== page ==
I had a moment of true happiness. Freshly cut wildflowers in one hand, sheers in the other. My dog sitting a few paces away, and the cool breeze of upstate New York blowing loose strands of hair softly across my face. In the background, sounds of wood chopping, birdsong, and a bubbling stream.
I set out to make a flower wreath using wild and beautiful buds growing on my parent’s property. I wanted to be nowhere else, doing nothing else, and surrounded by nothing else.
Creating and making things with your own two hands feeds the soul. Throw in nature and wide open spaces, and the deal is done. I’ll walk you through the steps of creating this wreath for yourself, but don’t feel like you have to replicate it exactly. Search around you for what is beautiful and naturally growing. Snag yourself a few stems and create something that celebrates their beauty. The important thing is to get your hands busy & and to enjoy a bit of what nature has to offer. This time of year is so beautiful. Let it fill you with happiness.
* Twig wreath base (I picked mine up at AC Moore)
* Flower wire
* Green flower tape
* Spray adhesive
* Preserved moss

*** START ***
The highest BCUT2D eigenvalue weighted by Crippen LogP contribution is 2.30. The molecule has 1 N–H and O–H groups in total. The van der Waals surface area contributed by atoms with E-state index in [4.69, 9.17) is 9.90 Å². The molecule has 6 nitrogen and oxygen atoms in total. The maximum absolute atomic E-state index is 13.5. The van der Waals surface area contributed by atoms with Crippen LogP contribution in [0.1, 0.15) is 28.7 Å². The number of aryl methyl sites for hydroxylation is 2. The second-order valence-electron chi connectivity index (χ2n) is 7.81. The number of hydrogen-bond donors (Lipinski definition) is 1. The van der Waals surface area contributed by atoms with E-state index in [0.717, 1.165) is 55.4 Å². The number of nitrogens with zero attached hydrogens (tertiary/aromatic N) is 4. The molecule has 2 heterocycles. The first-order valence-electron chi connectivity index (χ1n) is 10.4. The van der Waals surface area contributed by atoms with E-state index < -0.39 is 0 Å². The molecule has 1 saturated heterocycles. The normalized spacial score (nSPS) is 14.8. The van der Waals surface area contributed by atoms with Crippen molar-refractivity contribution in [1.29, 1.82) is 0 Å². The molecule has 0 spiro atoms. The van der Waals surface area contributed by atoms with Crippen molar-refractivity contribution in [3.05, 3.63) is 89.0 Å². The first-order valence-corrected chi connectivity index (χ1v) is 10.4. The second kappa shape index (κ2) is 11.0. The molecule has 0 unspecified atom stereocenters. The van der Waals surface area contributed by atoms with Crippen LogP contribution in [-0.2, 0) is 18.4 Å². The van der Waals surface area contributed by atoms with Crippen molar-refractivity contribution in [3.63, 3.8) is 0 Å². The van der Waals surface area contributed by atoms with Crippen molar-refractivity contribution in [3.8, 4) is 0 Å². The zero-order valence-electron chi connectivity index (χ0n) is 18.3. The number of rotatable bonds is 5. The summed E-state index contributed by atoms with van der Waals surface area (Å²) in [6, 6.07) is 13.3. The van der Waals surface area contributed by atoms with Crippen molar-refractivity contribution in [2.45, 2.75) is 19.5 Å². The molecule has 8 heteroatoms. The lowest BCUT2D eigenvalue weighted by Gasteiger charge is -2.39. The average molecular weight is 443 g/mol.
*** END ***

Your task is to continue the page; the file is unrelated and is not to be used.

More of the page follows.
* Freshly cut wildflowers
* Three large focal point flowers (mine are white peonies)
* Small flower shears
* Wire cutters
1. Cut wildflowers down to single stems all roughly the same length.
2. Separate wildflowers by type and color to make them easier to work with.
3. Without attaching anything, roughly place the flowers around your wreath where you want them to go. Leave a good amount of wildflowers left over as extra, so that you can use them to fill in at the end. Don’t worry too much about remembering exactly where each flower goes, this is more so that you can get a sense of what colors you want where.
4. Once you have everything laid out, work in sections & pick up groups of flowers that go together, and tape around their stems with the green flower tape. Then, put the flowers back in place where you wanted them. Attach to the wreath by weaving stems into the twigs, and using wire to affix.
5. Once you’ve firmly attached each group of flowers, look for open spaces. Weave in single wildflowers or fill gaps with pieces of preserved moss. I attached the moss with spray adhesive to hold it in place.
6. When you’re happy with how your wreath looks, tie a ribbon to the top, and you’re done!
Check out Naomi’s blog Numie Abbot.